On Thursday, Federal Communications Commission (FCC) Chairman Ajit Pai issued a statement indicating his eagerness to clarify Section 230 of the Communications Decency Act. Pai stated that he intended to move forward with a rulemaking proceeding to redefine the law’s immunity provision, which currently shields internet companies from liability caused by third-party-generated online content on their platforms.
Pai remarked that “[m]embers of all three branches of the federal government have expressed serious concerns about the prevailing interpretation of the immunity set forth in Section 230 of the Communications Act. There is bipartisan support in Congress to reform the law.” Pai referenced commentary issued earlier this week by Justice Clarence Thomas who expressed his opinion that the high court should soon seize the opportunity to realign the law with its original intent.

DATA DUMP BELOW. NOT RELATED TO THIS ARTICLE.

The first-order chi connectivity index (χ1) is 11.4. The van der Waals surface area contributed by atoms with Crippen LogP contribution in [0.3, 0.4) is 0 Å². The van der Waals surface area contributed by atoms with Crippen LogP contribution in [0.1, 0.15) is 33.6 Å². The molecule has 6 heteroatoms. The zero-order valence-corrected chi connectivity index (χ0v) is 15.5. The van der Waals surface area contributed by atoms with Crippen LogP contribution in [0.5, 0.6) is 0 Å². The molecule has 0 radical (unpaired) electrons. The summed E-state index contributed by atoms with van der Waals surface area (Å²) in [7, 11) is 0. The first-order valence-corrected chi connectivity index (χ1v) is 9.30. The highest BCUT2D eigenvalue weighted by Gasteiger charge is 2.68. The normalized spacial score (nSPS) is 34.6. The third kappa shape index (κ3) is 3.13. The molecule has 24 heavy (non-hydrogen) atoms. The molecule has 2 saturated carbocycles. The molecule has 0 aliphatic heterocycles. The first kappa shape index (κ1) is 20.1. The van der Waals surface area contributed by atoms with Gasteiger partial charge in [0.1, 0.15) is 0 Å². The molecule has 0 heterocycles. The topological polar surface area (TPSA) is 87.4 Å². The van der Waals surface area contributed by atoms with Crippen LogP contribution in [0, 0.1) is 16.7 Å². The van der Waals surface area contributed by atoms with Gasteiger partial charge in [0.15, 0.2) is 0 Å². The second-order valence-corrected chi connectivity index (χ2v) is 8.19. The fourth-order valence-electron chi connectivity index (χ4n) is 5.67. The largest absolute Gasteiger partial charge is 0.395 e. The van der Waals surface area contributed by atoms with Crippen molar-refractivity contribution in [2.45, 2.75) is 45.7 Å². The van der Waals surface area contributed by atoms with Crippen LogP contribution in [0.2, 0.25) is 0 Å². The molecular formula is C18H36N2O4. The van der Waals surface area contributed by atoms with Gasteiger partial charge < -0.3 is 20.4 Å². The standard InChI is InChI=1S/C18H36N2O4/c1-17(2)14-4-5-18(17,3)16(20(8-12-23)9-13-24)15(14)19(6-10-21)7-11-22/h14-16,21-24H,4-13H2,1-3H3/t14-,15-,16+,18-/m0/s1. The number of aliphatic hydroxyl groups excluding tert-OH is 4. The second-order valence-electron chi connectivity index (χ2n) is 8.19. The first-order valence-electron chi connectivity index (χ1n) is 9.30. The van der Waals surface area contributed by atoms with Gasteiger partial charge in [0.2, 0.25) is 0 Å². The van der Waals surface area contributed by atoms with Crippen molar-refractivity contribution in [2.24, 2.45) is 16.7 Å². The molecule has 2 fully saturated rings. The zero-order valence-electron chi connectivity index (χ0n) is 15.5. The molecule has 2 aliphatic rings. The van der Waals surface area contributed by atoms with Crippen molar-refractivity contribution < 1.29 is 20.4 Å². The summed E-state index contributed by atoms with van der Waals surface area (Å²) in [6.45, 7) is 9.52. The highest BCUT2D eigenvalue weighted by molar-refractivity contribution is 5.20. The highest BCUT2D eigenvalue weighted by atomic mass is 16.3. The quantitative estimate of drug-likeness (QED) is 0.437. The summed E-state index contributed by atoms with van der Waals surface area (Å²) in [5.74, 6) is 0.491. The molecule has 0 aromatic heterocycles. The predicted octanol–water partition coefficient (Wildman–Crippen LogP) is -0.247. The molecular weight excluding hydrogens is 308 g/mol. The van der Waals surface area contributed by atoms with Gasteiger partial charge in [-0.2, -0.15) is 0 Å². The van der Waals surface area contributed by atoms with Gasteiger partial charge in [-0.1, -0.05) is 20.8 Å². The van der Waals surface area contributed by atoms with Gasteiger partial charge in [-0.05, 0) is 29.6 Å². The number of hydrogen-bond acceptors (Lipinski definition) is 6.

Pai noted the general confusion currently clouding Section 230, positing, “[w]hat does Section 230 currently mean?” He further stated that “[m]any advance an overly broad interpretation that in some cases shields social media companies from consumer protection laws in a way that has no basis in the text of Section 230.” With regard to the FCC’s proposed rulemaking, Pai explained that the telecommunications body’s general counsel said the FCC had the legal authority to proceed.
On the same day, FCC Commissioner Brendan Carr commended Chairman Pai on his announcement, stating, “Section 230 reform is long overdue. The status quo isn’t working. That is why I have called for the FCC to take action and do our part to rein in Big Tech. Chairman Pai is right that the FCC has legal authority to interpret Section 230, and I applaud his leadership in announcing the FCC will move forward with clarifying the statute.” Carr’s press release noted that he believes Section 230 is problematic because it affords Big Tech “special protections that go beyond the First Amendment rights that protect everyone in this country.”